In the war against Hitler, U.S. President Franklin Roosevelt, British Prime Minister Winston Churchill and French General Charles de Gaulle formed a unified front. But a new documentary film making its debut on television this week shows that, behind the scenes, the men were often in bitter disagreement.

It has long been known that Roosevelt and Churchill did not have overwhelming confidence in de Gaulle. But documents recently released by the British Cabinet Office show that this dearth of confidence was actually outright distrust. Churchill bugged the phone of the French Resistance leader. On another occasion, he ordered de Gaulle arrested should he try to leave London. According to the new documentary film Allies at War, Roosevelt fully supported these decisions.

Roosevelt's grandson, Curtis Roosevelt, a former United Nations officer who grew up in the Roosevelt White House, says de Gaulle was simply not trusted. The United States and Britain wanted to win the war at all costs, he says, but de Gaulle had a different agenda. "De Gaulle's objective was to put France back on the map," he said. "He actually did accomplish this. He actually got France to be one of the four occupying powers in Germany. France was on as a permanent member of the Security Council. And yet, the fact is that France was a defeated country."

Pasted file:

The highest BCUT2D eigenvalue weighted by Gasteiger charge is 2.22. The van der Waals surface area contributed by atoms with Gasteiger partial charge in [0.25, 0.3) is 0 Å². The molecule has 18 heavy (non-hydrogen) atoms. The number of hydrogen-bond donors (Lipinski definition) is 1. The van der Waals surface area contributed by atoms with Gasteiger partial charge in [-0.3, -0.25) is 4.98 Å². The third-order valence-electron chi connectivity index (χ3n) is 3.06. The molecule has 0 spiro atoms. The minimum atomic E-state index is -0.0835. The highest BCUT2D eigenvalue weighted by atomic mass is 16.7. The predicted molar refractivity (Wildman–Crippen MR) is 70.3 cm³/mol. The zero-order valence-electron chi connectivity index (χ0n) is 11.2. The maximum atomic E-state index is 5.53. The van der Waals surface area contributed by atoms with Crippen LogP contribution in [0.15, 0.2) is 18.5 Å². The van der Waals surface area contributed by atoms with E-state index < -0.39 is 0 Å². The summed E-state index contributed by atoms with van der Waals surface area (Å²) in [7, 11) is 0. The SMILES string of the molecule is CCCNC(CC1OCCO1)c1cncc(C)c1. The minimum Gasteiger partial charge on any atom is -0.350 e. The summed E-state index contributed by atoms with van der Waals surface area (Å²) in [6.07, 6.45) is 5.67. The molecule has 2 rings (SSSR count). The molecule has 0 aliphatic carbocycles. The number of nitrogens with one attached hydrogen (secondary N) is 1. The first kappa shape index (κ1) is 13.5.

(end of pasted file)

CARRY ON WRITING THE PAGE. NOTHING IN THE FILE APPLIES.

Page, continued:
Mr. Roosevelt says the heroic status de Gaulle enjoys today in France belies the fact that, in the 1940s, he was a "political neophyte' and was not well known outside of Paris.

Executive producer of Allies at War, Stephen Segalla, agrees. But he says the most important thing about the film is the simple truth it reveals. "Even world leaders are human beings," he said. "Sometimes, for good or for ill, their personal lives and motivations and likes and dislikes and foibles, get caught up in the decision-making process."

'Allies at War' will make its debut this week on American public television. It has already aired in France, where Mr. Roosevelt now lives. He says the French were surprised to see a de Gaulle they had 'never seen before' - struggling to gain a seat at the table of power.